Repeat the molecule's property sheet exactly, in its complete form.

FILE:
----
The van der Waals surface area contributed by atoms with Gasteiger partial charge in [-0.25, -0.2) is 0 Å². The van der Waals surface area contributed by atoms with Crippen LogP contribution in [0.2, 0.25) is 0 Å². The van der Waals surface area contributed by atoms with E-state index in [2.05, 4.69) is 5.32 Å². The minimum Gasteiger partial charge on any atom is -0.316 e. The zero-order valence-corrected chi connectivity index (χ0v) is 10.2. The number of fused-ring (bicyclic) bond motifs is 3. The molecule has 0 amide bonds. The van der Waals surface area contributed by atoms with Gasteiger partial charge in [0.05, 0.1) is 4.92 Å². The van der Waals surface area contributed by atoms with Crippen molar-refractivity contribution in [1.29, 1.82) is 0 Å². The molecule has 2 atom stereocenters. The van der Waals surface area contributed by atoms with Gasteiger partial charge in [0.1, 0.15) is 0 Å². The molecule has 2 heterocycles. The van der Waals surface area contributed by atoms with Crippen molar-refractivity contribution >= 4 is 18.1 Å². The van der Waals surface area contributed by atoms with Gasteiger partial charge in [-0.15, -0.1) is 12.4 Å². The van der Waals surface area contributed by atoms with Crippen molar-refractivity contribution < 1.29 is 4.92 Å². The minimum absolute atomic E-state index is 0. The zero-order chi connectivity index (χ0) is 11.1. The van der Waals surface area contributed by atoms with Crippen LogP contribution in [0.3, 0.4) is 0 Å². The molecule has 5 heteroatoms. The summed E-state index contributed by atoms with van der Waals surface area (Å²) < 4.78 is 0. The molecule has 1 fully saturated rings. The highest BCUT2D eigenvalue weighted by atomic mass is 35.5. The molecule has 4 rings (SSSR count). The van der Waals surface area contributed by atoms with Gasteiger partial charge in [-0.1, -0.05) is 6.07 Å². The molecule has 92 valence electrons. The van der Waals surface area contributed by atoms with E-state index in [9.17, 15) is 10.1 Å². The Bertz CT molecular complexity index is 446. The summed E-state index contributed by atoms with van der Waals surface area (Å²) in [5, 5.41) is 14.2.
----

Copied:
The van der Waals surface area contributed by atoms with Gasteiger partial charge in [-0.25, -0.2) is 0 Å². The van der Waals surface area contributed by atoms with Crippen LogP contribution in [0.2, 0.25) is 0 Å². The van der Waals surface area contributed by atoms with E-state index in [2.05, 4.69) is 5.32 Å². The minimum Gasteiger partial charge on any atom is -0.316 e. The zero-order valence-corrected chi connectivity index (χ0v) is 10.2. The number of fused-ring (bicyclic) bond motifs is 3. The molecule has 0 amide bonds. The van der Waals surface area contributed by atoms with Gasteiger partial charge in [0.05, 0.1) is 4.92 Å². The van der Waals surface area contributed by atoms with Crippen molar-refractivity contribution in [1.29, 1.82) is 0 Å². The molecule has 2 atom stereocenters. The van der Waals surface area contributed by atoms with Gasteiger partial charge in [0.1, 0.15) is 0 Å². The molecule has 2 heterocycles. The van der Waals surface area contributed by atoms with Crippen molar-refractivity contribution >= 4 is 18.1 Å². The van der Waals surface area contributed by atoms with Gasteiger partial charge in [-0.15, -0.1) is 12.4 Å². The van der Waals surface area contributed by atoms with Crippen molar-refractivity contribution < 1.29 is 4.92 Å². The minimum absolute atomic E-state index is 0. The zero-order chi connectivity index (χ0) is 11.1. The van der Waals surface area contributed by atoms with Crippen LogP contribution in [0.3, 0.4) is 0 Å². The molecule has 5 heteroatoms. The summed E-state index contributed by atoms with van der Waals surface area (Å²) < 4.78 is 0. The molecule has 1 fully saturated rings. The highest BCUT2D eigenvalue weighted by atomic mass is 35.5. The molecule has 4 rings (SSSR count). The van der Waals surface area contributed by atoms with Gasteiger partial charge in [-0.1, -0.05) is 6.07 Å². The molecule has 92 valence electrons. The van der Waals surface area contributed by atoms with E-state index in [9.17, 15) is 10.1 Å². The Bertz CT molecular complexity index is 446. The summed E-state index contributed by atoms with van der Waals surface area (Å²) in [5, 5.41) is 14.2.